Nothing compares to the drama generated at the school level. You do your best to raise your child in a safe, loving environment where they can learn and grow, free from judgment and ridicule. But when your child converges with the rest of society in the schoolyard, and they get their first cold dose of reality, the sparks will fly. You’ll find that your parenting techniques are far different from others, and some of the kids won’t have any oversight at all. There will be a clash of styles and hierarchies will form, based on perceived social status and individual charm. It’s almost like watching the dawn of civilization in a microcosm. My hat’s off to the teachers and administrators that wade through that daily (you deserve a raise, by the way).
Girls and boys will handle drama differently. Boys, for the most part, are lower drama and tend to handle issues in a more immediate fashion. This may mean some sort of altercation or yelling match, but things get resolved quickly and generally don’t linger. The fairer half of this equation tends to act more emotionally, meaning that the drama-laden issues persist for longer, resulting a ‘cold-war’ of attrition. The individual personality of the child is the greatest factor, and you may experience some cross-over in your child’s coping skills. It’s important to recognize the means in which your child handles these issues and tailor your approach accordingly.
In my opinion, children are far too young and impressionable to be introduced to social media. Until you are confident in who you are, and even understand what that means, you should not have a presence on any social media platform. The potential for harm far outweighs the benefits, especially for young, impressionable youth. Cyber-bullying, self-esteem issues and real-life harassment are several issues that have permeated the social media landscape. Some companies are stepping up their effort to combat these problems, but still they persist. The nascent mind is too fragile and ill-equipped for such a deluge of negativity.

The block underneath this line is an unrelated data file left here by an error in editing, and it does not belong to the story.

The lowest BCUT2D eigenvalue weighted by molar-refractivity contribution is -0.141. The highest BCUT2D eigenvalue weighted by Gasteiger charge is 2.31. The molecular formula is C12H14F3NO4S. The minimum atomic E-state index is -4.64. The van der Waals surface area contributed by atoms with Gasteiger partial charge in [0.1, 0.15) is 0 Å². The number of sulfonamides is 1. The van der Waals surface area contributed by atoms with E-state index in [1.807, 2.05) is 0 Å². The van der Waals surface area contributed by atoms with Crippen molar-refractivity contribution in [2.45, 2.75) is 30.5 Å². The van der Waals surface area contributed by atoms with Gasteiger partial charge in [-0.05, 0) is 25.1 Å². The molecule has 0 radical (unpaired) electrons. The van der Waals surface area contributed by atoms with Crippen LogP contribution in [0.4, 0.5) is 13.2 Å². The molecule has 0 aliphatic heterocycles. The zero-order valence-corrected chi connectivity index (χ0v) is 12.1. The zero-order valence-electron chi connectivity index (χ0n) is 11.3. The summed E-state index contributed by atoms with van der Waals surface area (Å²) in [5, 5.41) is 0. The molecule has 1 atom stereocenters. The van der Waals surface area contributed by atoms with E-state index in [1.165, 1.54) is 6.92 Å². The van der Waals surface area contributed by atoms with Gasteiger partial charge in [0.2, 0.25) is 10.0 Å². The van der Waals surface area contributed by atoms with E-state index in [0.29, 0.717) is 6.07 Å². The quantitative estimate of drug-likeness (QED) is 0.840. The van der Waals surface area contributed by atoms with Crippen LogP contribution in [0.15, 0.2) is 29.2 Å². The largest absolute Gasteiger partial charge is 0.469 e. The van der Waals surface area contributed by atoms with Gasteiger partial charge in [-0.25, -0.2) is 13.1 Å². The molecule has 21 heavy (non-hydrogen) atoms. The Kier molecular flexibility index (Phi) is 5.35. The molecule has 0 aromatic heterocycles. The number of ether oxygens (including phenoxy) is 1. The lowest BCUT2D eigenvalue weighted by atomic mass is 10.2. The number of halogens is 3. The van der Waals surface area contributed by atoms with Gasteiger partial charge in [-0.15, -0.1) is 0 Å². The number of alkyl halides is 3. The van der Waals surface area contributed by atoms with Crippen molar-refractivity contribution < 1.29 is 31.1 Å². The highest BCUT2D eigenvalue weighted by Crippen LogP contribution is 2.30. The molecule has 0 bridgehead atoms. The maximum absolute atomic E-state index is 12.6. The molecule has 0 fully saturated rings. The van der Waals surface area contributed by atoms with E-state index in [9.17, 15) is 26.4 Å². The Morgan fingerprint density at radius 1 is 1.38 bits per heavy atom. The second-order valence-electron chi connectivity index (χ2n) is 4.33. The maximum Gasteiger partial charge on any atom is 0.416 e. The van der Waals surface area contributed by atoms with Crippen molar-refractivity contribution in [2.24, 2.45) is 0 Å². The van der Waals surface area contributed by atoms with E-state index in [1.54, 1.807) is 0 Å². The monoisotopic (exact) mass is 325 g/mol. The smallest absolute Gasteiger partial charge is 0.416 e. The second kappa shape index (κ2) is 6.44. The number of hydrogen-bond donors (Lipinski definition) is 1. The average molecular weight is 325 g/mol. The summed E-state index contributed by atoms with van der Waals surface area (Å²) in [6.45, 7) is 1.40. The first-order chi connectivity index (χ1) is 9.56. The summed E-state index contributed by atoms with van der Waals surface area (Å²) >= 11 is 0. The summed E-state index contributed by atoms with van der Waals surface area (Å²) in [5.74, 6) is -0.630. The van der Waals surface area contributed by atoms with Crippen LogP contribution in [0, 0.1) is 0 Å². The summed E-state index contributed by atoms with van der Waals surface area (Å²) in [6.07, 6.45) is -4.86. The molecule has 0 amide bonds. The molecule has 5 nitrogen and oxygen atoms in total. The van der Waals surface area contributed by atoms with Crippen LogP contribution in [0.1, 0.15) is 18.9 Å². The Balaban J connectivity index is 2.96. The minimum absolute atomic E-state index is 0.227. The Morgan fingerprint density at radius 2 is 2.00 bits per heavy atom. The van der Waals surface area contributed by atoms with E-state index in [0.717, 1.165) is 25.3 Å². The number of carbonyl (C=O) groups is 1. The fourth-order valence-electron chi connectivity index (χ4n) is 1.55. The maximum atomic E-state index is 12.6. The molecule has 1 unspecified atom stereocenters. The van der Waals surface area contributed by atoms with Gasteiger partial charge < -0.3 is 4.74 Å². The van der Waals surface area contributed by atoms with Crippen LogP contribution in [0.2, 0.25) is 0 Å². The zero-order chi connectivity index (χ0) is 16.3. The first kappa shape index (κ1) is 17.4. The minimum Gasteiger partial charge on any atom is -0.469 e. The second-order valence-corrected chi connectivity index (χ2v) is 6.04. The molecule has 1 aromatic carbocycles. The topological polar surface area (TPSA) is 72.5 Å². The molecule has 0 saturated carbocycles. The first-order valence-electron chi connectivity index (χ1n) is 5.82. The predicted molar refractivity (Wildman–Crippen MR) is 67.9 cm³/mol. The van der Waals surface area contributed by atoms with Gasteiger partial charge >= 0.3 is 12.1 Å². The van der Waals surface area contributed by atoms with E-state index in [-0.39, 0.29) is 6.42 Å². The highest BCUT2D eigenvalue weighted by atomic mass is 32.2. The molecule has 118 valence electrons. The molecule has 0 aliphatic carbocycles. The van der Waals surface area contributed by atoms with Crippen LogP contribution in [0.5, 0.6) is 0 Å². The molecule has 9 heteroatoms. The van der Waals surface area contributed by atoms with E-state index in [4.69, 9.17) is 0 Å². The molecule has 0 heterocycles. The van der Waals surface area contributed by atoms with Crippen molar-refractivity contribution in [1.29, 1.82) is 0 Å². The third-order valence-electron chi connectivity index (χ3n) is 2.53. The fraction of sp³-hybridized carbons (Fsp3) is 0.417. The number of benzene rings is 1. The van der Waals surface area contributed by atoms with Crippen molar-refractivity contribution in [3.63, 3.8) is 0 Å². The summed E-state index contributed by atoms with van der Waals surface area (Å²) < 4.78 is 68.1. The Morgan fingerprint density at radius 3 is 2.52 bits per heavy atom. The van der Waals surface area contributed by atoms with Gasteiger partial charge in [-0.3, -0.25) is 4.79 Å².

Not only are the dangers of social media ever-present, but you must also consider the amount of time that your child will waste on these endeavors. As referenced in a previous article of mine, your children are only young once. They need time to develop and grow, and wasting time online will stunt that emotional maturation process. Time on social media is also time wasted that could be applied to more meaningful things, like bonding with their family.
What does it all mean?
Your understanding of the quasi-political pressure that your child experiences will directly correlate to the success of your relationship with your child. Having a working knowledge of what they are going through will not only keep you better informed about their lives, but will help you as their steadfast and trustworthy mentor. Everybody loves to talk about themselves, and if you coax them just right, your child will confide in you and keep you well informed about their daily struggles.
The desire to help your child comes naturally. It’s the very core of paternal instinct. Give yourself the best tools and set up in the best vantage point to help them, and you will both benefit and grow. The political scene is brutal, regardless of what level you play on. Be there to understand your kids, give them the time, and help them prosper. They are your future, and ours.